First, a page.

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PW11 Integrating Sublethal Responses and Ecologically Relevant Endpoints
(PW188) Relating chronic toxicity responses to population-level effects: modeling effects on wild salmon populations.
Spromberg, J1, Meador, J1, 1 NOAA Fisheries, Seattle, WA, USA
ABSTRACT- Standard laboratory toxicity tests assess the physiological responses of individual organisms to exposure to toxic substances under controlled conditions. Time and space restrictions often prohibit the assessment of population-level responses to a toxic substance. Compounds effecting various toxicity endpoints, such as growth, fecundity, behavior or immune function, alter different demographic traits and produce different population-level impacts. Chronic effects of immune suppression, reproductive dysfunction and somatic growth impairment were examined using life history matrix models for Chinook salmon (Oncorhynchus tshawytscha), coho salmon (O. kisutch ), and sockeye salmon (O. nerka ). Immune suppression acted through reductions in age-specific survival. Output from the chronic reproductive impact models lowered the population growth rate () to a lesser extent than impacts to survival. A 10% reduction in fecundity, survival of adults during the spawning migration, and spawning behavior of adults, all produced a similar for the respective species. Growth reduction models incorporating effects to both survival and reproduction produce greater effects than each would individually. Stressors effecting similar changes in often produced diverse changes to the age distribution. Sensitivity and elasticity analyses show that changes to the first-year survival rate produce the greatest per unit effect on . In addition, alteration in abundance of mature females also strongly influences . Differences observed between species showed that the number of reproductive ages and time to reproductive maturity were important components in population-level responses. These results indicate the importance of linking toxicity measurement endpoints to the demographic traits that they affect, and help generate toxicity tests that are more relevant for the focal species. Further models are planned for chum salmon (O. keta ) and pink salmon (O. gorbuscha ). Life history modeling provides a useful tool to develop testable hypotheses regarding impacts on specific populations as well as to conduct comparisons between populations.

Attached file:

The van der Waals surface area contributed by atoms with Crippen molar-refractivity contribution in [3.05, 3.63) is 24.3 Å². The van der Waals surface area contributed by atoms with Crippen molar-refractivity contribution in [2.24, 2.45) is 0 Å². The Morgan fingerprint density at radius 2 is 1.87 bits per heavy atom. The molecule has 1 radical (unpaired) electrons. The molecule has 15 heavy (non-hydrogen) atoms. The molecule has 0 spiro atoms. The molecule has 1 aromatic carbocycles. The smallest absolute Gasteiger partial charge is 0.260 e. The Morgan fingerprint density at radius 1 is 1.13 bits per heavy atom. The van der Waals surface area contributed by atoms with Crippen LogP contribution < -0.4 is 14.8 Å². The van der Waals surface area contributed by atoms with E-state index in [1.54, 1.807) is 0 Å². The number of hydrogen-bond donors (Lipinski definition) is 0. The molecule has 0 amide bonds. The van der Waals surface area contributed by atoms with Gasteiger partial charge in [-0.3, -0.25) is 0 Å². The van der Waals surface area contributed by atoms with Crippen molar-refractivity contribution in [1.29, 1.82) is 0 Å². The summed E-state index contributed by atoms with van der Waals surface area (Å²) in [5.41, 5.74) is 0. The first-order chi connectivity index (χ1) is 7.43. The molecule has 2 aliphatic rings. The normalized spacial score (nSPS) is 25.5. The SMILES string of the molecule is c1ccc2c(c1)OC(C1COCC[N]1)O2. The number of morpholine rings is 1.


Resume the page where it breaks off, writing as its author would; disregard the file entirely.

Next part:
Key words: chronic toxicity, life history modeling, salmon, population-level effects
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